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Social activists in Tel Aviv's Kfar Shalem neighborhood have launched a public campaign calling on Mayor Ron Huldai and his officials to keep their election promise to build a country club there.

"Two months before the elections, we sent a petition to the mayor demanding he build a country club," activist Efraim Pinhasi said. "The municipal official in charge of community, youth and sports, Oded Hubara, called everyone who'd signed the petition about two weeks before the elections, promising that after the elections the city would build a country club here."

Another activist, Ofer Ramati, said that a few months after the elections city officials summoned the managers of the local community center, Beit Barbour, to a meeting to tell them that a country club would not be built there due to lack of funds.

"They said they would only renovate the sports facilities we already have," Ramati said.

The neighborhood's 45,000 residents have to make do with a small crowded gym without any showers, and a swimming pool in Beit Barbour open just three months a year (during the summer).

The activists say the city's south has only one country club - located in the Kiryat Shalom neighborhood - while the city center and north boast three municipal sports centers and several private ones.

Kfar Shalem's Galit swimming pool was closed down and demolished a few years ago because, according to the activists, no celebrities reside in the south who would lead a public campaign - as they did to protest the city's plan to close down the Gordon swimming pool in the center of the city.

"When you compare the situation here to the Gordon [swimming pool], it's annoying," said Pinhasi. "There the city invested tens of millions and here they can't find the funds to invest for almost 50,000 residents."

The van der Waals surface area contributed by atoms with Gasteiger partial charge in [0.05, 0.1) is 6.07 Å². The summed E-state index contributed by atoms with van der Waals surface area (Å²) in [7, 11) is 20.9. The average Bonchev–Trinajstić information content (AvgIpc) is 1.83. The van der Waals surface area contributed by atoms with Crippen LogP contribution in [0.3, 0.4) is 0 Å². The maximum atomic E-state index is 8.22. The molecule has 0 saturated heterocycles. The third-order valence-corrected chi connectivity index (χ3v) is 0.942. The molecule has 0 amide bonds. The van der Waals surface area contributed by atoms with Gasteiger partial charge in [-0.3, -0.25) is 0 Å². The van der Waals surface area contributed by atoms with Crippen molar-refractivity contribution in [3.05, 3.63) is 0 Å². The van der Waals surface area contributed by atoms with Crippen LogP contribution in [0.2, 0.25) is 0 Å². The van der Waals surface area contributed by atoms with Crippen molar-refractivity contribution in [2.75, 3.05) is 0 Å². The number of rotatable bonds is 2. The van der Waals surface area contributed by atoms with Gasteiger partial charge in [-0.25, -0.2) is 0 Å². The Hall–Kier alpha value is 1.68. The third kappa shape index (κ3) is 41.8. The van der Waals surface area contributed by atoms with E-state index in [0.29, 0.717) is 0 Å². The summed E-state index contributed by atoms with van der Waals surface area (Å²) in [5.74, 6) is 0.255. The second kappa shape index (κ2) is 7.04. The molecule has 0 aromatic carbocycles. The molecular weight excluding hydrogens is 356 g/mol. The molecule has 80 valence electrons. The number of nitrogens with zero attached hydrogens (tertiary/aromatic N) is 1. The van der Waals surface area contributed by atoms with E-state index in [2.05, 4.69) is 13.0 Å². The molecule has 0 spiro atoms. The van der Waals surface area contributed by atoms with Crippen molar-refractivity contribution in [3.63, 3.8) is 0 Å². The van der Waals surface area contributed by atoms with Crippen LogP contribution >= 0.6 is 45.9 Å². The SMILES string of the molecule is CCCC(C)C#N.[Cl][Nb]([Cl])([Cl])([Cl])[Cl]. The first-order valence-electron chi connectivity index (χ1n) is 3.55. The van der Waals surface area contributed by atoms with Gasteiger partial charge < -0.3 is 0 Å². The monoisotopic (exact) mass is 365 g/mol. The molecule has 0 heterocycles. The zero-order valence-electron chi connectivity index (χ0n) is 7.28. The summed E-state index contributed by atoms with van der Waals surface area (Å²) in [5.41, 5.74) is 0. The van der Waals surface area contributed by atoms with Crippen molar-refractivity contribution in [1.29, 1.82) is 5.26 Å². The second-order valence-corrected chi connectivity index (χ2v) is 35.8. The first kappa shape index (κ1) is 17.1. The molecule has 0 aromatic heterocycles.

City councillor and Hatikva Quarter committee chairman Shlomo Maslawi (Likud), who made a list of the city's country clubs, swimming pools and sports facilities, found that the city maintains four country clubs - in the northern neighborhoods of Lamed and Neve Sharet, in the Tel Aviv Towers east of the city's center and in the southern area of Kiryat Shalom. Tel Aviv University also operates a swimming pool and sports facilities.

The activists say that unlike the north of the city, where residents have country clubs close to their homes, the southern residents have none.

"There is no roofed, heated swimming pool in the south apart from the one in Kiryat Shalom," said councillor Aharon Maduel, secretary of Kfar Shalem's residents' committee.

"When you compare the city's huge investment in the Gordon swimming pool, which is used by mere hundreds of bathers, to the investment in the south - where there are tens of thousands of people - you see how the city is depriving the southern residents of their needs," he said.

A spokesman for the Tel Aviv municipality said: "The mayor has instructed finding resources to complete the plan. The matter is under examination and will be decided in the next few days."